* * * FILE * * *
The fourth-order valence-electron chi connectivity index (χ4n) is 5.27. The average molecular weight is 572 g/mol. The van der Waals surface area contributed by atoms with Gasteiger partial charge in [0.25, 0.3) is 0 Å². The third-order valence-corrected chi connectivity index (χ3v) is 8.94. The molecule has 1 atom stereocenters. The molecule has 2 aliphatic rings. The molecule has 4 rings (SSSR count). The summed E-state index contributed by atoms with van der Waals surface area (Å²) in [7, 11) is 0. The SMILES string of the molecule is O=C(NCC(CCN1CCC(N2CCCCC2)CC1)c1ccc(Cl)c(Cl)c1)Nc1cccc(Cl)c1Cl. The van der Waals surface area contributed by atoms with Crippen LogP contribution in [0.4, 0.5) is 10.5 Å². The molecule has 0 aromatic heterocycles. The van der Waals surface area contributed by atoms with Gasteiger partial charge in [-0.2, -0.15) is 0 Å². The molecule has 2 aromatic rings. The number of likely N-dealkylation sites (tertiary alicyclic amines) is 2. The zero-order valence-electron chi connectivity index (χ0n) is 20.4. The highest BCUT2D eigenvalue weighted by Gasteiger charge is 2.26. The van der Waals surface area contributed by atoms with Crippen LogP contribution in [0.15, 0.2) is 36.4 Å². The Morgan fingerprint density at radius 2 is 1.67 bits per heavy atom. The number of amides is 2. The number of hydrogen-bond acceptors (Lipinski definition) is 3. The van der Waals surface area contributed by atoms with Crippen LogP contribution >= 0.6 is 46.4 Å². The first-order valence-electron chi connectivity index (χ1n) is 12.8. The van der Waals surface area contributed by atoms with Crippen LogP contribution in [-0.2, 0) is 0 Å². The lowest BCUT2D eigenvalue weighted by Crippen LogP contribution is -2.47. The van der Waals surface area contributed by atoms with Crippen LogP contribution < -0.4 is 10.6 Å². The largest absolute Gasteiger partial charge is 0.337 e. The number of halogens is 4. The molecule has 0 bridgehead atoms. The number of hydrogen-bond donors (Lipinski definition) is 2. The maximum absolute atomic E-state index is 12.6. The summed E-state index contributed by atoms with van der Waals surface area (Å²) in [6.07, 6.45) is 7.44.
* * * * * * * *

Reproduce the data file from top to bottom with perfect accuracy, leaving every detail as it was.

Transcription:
The fourth-order valence-electron chi connectivity index (χ4n) is 5.27. The average molecular weight is 572 g/mol. The van der Waals surface area contributed by atoms with Gasteiger partial charge in [0.25, 0.3) is 0 Å². The third-order valence-corrected chi connectivity index (χ3v) is 8.94. The molecule has 1 atom stereocenters. The molecule has 2 aliphatic rings. The molecule has 4 rings (SSSR count). The summed E-state index contributed by atoms with van der Waals surface area (Å²) in [7, 11) is 0. The SMILES string of the molecule is O=C(NCC(CCN1CCC(N2CCCCC2)CC1)c1ccc(Cl)c(Cl)c1)Nc1cccc(Cl)c1Cl. The van der Waals surface area contributed by atoms with Crippen LogP contribution in [0.4, 0.5) is 10.5 Å². The molecule has 0 aromatic heterocycles. The van der Waals surface area contributed by atoms with Gasteiger partial charge in [-0.2, -0.15) is 0 Å². The molecule has 2 aromatic rings. The number of likely N-dealkylation sites (tertiary alicyclic amines) is 2. The zero-order valence-electron chi connectivity index (χ0n) is 20.4. The highest BCUT2D eigenvalue weighted by Gasteiger charge is 2.26. The van der Waals surface area contributed by atoms with Crippen LogP contribution in [0.15, 0.2) is 36.4 Å². The Morgan fingerprint density at radius 2 is 1.67 bits per heavy atom. The number of amides is 2. The number of hydrogen-bond acceptors (Lipinski definition) is 3. The van der Waals surface area contributed by atoms with Crippen LogP contribution >= 0.6 is 46.4 Å². The first-order valence-electron chi connectivity index (χ1n) is 12.8. The van der Waals surface area contributed by atoms with Crippen LogP contribution in [-0.2, 0) is 0 Å². The lowest BCUT2D eigenvalue weighted by Crippen LogP contribution is -2.47. The van der Waals surface area contributed by atoms with Crippen LogP contribution < -0.4 is 10.6 Å². The largest absolute Gasteiger partial charge is 0.337 e. The number of halogens is 4. The molecule has 0 bridgehead atoms. The number of hydrogen-bond donors (Lipinski definition) is 2. The maximum absolute atomic E-state index is 12.6. The summed E-state index contributed by atoms with van der Waals surface area (Å²) in [6.07, 6.45) is 7.44.